Breaking all the social barriers and taboos, poor women in Bangladesh are now engaged in rural development works across the country as labourers.
Experts and policymakers here say regional cooperation is a must to resolve long-standing water problems in South Asian countries like Bangladesh, Bhutan, China, India and Nepal, and to harness the full value of water.
In the wake of recent water-related disasters in Bangladesh, including water-logging and floods that displaced thousands of families, a high-level consultation in the capital Dhaka on valuing water will look at ways to optimize water use and solutions to water-related problems facing South Asia.
New technology could be the answer to reducing negative climate impacts of aviation - one of the fastest-growing sources of greenhouse gases. And a recent quantitative research at North South University (NSU) of Bangladesh has found that upgrading the existing navigation system will reduce fuel use, hence decreasing carbon emissions as well as costs.
Breaking taboos surrounding menstruation, a project to distribute sanitary napkins to girls in one district of Bangladesh has had a positive impact on school dropout rates – and should be replicated in other parts of the country, experts say.
Journalism is a profession that attracts both sexes, but social taboos and hostile office climates have kept the numbers of women working in Bangladesh’s media sector dismally low. Still, a new generation of women is stepping up, with the support of their path-breaking colleagues.
The Palli Karma Sayahak Foundation (PKSF), a public sector apex development body in Bangladesh, and Inter Press Service (IPS), the international news agency focused on development issues, have teamed up to raise public awareness globally about PKSF’s best practices and provide vital information to decision-makers.
Experts at Bangladesh’s National Water Convention 2016 in Dhaka urged the sustainable management and conservation of water as the country braces for a water crisis due to wastage, river pollution, declining groundwater tables and intrusion of salinity.
Pumping money into development projects and rolling them out without having a good communications policy in place makes it unlikely the programmes will achieve their desired goals, as communications is vital to connect with stakeholders.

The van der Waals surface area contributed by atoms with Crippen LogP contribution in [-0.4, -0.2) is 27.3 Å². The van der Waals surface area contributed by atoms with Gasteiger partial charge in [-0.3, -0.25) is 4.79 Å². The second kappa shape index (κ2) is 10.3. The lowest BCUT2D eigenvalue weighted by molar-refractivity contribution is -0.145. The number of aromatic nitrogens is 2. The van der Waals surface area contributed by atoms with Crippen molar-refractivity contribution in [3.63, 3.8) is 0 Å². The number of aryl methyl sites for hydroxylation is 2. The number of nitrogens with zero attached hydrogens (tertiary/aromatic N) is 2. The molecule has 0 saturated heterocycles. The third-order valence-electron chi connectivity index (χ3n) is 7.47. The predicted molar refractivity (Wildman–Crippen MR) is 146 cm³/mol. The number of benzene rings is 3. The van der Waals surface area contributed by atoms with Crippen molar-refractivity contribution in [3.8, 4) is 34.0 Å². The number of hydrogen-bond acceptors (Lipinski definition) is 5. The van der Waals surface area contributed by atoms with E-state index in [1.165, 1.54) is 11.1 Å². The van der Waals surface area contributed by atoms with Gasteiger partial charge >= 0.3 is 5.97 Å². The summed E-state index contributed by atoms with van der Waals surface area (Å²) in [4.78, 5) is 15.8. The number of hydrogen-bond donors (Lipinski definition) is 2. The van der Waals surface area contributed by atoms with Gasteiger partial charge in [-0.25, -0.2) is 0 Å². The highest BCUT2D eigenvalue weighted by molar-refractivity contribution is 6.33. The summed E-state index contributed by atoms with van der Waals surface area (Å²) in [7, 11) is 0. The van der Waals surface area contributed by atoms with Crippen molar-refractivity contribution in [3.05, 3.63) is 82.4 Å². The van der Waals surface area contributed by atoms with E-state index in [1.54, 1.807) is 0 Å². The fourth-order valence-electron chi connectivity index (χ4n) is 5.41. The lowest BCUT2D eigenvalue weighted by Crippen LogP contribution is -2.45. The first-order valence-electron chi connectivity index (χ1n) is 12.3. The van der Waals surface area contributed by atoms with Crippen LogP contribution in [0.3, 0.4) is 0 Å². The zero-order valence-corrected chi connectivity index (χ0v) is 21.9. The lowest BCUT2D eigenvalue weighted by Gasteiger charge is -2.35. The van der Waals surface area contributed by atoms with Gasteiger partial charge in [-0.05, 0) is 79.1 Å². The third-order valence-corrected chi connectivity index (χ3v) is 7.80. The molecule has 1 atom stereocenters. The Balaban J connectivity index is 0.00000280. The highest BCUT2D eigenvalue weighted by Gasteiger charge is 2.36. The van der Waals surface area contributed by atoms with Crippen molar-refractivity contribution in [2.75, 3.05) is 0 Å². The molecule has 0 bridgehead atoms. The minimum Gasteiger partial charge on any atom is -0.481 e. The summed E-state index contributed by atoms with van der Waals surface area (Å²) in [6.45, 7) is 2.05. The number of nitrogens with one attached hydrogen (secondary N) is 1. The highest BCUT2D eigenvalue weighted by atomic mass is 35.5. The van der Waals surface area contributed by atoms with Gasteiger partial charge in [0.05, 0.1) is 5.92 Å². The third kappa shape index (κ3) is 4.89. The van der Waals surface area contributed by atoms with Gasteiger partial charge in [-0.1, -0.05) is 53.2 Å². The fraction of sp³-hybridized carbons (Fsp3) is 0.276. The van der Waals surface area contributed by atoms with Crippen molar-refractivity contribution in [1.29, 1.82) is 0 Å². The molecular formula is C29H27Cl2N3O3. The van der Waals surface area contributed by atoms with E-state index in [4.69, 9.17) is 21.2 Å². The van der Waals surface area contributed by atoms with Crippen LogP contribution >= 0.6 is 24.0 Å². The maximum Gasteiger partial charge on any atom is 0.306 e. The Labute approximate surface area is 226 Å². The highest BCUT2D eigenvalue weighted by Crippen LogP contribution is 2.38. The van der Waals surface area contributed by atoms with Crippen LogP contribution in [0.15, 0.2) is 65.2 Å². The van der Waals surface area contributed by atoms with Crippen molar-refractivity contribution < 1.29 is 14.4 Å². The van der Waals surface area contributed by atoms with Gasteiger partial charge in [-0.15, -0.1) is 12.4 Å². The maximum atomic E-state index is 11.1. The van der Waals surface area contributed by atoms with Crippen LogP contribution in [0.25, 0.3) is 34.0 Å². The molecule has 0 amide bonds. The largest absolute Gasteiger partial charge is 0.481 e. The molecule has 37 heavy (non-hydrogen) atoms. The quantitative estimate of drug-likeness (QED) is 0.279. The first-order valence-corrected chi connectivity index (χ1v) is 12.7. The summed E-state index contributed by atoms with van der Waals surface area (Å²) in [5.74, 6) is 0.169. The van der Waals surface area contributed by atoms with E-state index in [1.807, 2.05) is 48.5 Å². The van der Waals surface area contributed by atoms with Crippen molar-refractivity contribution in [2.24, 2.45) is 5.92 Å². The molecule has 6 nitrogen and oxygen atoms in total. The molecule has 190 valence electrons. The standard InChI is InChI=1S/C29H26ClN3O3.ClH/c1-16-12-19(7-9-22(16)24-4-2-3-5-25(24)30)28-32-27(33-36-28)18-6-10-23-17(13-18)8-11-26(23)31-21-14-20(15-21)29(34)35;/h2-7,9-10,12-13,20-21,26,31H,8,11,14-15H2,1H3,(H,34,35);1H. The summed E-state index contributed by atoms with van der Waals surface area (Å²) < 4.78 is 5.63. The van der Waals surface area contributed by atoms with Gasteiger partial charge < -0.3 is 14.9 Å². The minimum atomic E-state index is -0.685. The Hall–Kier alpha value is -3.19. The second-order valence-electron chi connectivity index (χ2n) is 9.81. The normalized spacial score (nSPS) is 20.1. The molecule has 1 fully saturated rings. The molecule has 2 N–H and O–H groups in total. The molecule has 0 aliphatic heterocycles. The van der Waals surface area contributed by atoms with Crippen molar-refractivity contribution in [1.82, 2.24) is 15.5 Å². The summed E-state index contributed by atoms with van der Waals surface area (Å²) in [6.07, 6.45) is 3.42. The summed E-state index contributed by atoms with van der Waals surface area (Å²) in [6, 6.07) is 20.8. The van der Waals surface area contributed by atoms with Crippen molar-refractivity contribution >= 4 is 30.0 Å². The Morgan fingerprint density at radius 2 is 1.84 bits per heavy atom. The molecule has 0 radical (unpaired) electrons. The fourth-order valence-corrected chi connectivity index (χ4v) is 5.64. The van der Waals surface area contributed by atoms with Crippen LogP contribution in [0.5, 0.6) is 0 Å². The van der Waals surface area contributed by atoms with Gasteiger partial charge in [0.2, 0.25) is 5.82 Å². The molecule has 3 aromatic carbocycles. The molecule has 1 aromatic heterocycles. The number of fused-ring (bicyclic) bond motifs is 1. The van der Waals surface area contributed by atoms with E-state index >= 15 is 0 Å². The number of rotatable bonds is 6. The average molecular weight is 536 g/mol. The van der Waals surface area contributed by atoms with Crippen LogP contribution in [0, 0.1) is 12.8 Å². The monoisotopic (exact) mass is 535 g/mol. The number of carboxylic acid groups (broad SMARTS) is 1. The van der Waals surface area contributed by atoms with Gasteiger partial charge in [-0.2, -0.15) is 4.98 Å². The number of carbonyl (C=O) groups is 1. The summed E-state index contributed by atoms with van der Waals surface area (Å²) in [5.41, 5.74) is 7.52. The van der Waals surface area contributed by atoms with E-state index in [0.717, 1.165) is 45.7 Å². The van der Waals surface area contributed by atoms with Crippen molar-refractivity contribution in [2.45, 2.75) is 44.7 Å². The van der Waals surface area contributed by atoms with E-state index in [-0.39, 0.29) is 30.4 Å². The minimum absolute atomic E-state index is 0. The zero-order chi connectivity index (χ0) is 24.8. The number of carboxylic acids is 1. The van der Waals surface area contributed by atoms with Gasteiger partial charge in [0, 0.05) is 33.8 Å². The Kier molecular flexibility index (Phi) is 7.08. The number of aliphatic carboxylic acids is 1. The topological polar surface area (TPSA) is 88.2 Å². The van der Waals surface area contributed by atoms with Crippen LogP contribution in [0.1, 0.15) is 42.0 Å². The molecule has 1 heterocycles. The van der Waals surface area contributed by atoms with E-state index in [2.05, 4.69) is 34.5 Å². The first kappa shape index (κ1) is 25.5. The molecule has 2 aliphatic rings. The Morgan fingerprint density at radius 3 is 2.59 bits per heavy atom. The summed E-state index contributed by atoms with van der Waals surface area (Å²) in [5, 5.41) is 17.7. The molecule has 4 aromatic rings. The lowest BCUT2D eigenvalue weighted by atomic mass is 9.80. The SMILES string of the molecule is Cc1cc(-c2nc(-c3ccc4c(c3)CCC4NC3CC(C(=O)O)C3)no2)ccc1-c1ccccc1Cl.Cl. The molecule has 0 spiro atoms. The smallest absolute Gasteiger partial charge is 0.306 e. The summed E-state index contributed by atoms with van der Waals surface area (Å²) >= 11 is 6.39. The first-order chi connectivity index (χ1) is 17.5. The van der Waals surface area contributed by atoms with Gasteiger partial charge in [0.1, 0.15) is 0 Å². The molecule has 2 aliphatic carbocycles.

Though highly hopeful about achieving the U.N.’s Sustainable Development Goals (SDGs) well ahead of the 2030 deadline, Bangladesh is upset over the procedures to access the Green Climate Fund, calling them ‘ridiculously complex’ and warning that they may slow down its drive to achieve the SDGs.
Bangladesh is weighing a World Bank proposal to introduce a carbon tax, the first of its kind in the South Asian nation, amid fears of a backlash from consumers.
Amid growing persecution by Myanmar's military, thousands of minority Rohingya Muslims in its western state of Rakhine have fled their frontier villages and are languishing along the Myanmar-Bangladesh border for lack of shelter and emergency supplies.
Bangladesh, a country of 160 million people, has made significant progress in its efforts to accelerate economic growth, reduce poverty and promote social development, but it now faces certain challenges in consolidating these achievements and marching forward on the higher trajectory of development, says one of its leading economists.
Like the living room of any proud family, the one in Ajoy Roy’s house boasts photos of the eldest son, Avijit.
They come from Bangladesh, China, India and Madagascar, mainly to run the machines in the textile industry here. But they do all kinds of other jobs too, from masons to bakers, house cleaners and gardeners.
Like many other fast-growing megacities, the Bangladeshi capital of Dhaka faces severe water and sanitation problems, chiefly the annual flooding during monsoon season due to unplanned urbanisation, destruction of wetlands and poor city governance.
Four years ago, Farzana Aktar Ruma, now 18, was almost married off without her consent.
A continuous influx of sea water is threatening agriculture and food security in vast coastal areas of Bangladesh, but farmers are finding ways to adapt, like cultivating fish and crops at the same time.
Frozen tiger shrimp exports from Bangladesh, mainly to the United States and the European Union, have grown substantially over the years and the demand keeps increasing.
Abdul Aziz, 35, arrived in the capital Dhaka in 2006 after losing all his belongings to the mighty Meghna River. Once, he and his family had lived happily in the village of Dokkhin Rajapur in Bhola, a coastal district of Bangladesh. Aziz had a beautiful house and large amount of arable land.
After the sea swallowed up her home and family in the Bangladeshi coastal district of Bhola along the Bay of Bengal, farmer Sanjeela Sheikh was heartbroken. Stripped of all her belongings, her fields swamped and her loved ones dead, she contemplated suicide.